Since the FDCPA is a strict liability statute, no showing of intent was necessary to establish liability. Irwin v. Mascott, 94 F. Supp. 2d 1052 (N.D. Cal. 2000).
The FDCPA establishes a strict liability standard and requires only one violation for a consumer to prevail. A debt collector may still violate the FDCPA while simultaneously following an authorized state procedure. Chalik v. Westport Recovery Corp., 677 F. Supp. 2d 1322 (S.D. Fla. 2009).
FDCPA is a strict liability statute so the consumer need not show that the violation was intentional. Pollack v. Bay Area Credit Serv., L.L.C., 2009 WL 2475167 (S.D. Fla. Aug. 13, 2008).
“[T]he FDCPA as a strict liability statute, such that no evidence of intent to mislead or deceive is necessary. Milton v. LTD Fin. Serv. Inc., 2011 WL 291363 (S.D. Ga. Jan. 25, 2011).
The FDCPA is generally a strict liability statute and does not require proof of actual damages to support a claim. Boyko v. Am. Intern. Group, Inc., 2009 WL 5194431 (D.N.J. Dec. 23, 2009).
The FDCPA is a strict liability statute. Quotes Russell v. Equifax A.R.S., 74 F.3d 30, 35 (2nd Cir. 1996); “n the general context of consumer protection—of which the Fair Debt Collection Practices Act is a part—‘it does not seem unfair to require that one who deliberately goes perilously chose to tan area of proscribed conduct shall take the risk that he may cross the line.’” Cavallaro v. Law Offices of Shapiro & Kriesman, 933 F. Supp. 1148 (E.D.N.Y. 1996).
“The FDCPA is a strict liability statute, and only one violation of the FDCPA is necessary to establish civil liability.” Agueros v. Hudson & Kyse, L.L.C., 2010 WL 3418286 (Tex. App. Aug. 31, 2010).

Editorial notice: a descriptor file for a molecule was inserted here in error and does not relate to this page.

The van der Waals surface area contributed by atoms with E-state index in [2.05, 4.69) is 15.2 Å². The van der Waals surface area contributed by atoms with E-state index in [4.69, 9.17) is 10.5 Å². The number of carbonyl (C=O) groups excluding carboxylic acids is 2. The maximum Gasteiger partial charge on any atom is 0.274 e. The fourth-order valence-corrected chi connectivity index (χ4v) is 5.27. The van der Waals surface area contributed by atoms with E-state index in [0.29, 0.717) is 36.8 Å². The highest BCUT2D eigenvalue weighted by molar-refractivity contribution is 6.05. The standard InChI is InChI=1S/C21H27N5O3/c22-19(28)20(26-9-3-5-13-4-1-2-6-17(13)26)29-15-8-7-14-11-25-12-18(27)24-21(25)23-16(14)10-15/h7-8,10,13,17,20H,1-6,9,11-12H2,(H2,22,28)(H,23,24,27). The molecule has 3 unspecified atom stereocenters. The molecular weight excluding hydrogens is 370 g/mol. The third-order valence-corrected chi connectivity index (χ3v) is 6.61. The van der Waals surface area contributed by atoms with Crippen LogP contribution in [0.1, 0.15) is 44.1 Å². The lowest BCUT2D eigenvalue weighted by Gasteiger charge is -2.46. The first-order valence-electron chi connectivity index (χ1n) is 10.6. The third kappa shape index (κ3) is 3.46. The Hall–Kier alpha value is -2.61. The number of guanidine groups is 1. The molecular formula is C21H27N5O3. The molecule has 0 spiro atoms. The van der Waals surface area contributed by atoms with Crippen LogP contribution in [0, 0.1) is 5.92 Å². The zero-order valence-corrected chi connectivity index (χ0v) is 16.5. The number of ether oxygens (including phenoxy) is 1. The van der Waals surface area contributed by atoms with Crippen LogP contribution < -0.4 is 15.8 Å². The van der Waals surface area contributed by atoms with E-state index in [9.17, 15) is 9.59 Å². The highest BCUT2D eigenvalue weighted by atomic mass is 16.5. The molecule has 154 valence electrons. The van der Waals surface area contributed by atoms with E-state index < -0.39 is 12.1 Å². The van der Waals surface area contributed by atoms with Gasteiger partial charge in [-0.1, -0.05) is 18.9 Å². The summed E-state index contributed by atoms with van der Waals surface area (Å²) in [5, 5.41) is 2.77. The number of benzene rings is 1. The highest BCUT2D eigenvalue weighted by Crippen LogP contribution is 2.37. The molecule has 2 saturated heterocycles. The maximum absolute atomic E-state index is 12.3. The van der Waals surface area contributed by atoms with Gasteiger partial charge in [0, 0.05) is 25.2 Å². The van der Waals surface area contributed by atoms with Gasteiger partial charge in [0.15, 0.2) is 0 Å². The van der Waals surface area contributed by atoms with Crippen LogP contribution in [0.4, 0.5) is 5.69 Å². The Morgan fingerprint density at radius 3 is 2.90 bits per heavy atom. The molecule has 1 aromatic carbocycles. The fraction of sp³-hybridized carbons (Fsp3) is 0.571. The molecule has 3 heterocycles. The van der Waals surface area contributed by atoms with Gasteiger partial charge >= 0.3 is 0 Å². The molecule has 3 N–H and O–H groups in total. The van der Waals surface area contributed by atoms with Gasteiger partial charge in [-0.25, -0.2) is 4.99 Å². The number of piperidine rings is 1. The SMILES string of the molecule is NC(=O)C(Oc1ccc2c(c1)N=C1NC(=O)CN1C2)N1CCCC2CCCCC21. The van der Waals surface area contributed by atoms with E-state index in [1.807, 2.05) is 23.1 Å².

The FDCPA is a strict liability statute, and debt collectors whose conduct fails short of its requirements are liable here respective of their intentions. Ruth v. Triumph P’ships, 577 F.3d 790 (7th Cir. 2009).
The protections of the FDCPA are not limited to “consumers”; liability is imposed upon a debt collector who has failed to comply with the Act with respect to “any person” pursuant to § 1692k. Dutton v. Wolhar, 809 F. Supp. 1130 (D. Del. 1992), aff’d, 5 F.3d 649 (3rd Cir. 1993).
The FDCPA permits and encourages parties who have suffered no loss to bring civil actions for statutory violations. Miller v. Wolpoff & Abramson, L.L.P., 321 F.3d 292, 307
“Unlike most private tort litigants, a plaintiff who brings an FDCPA action seeks to vindicate important rights that cannot be valued solely in monetary terms.” City of Riverside v. Rivera, 477 U.S. 561, 106 S. Ct. 2686, 91 L. Ed. 2d 466 (1986).
The bona fide error defense in the context of a strict liability statute requires the showing of procedures reasonably adapted to avoid any such error and requires more than a mere assertion to that effect. The procedures themselves must be explained, along with the manner in which they were adapted to avoid the error." Wilhelm v. Credico, Inc., 519 F.3d 416, 421 (8th Cir. 2008).
“The bona fide error defense is limited to clerical errors. See, Picht v. Jon R. Hawks, Ltd., 236 F. 3d 446, 451 (8th Cir. 2001).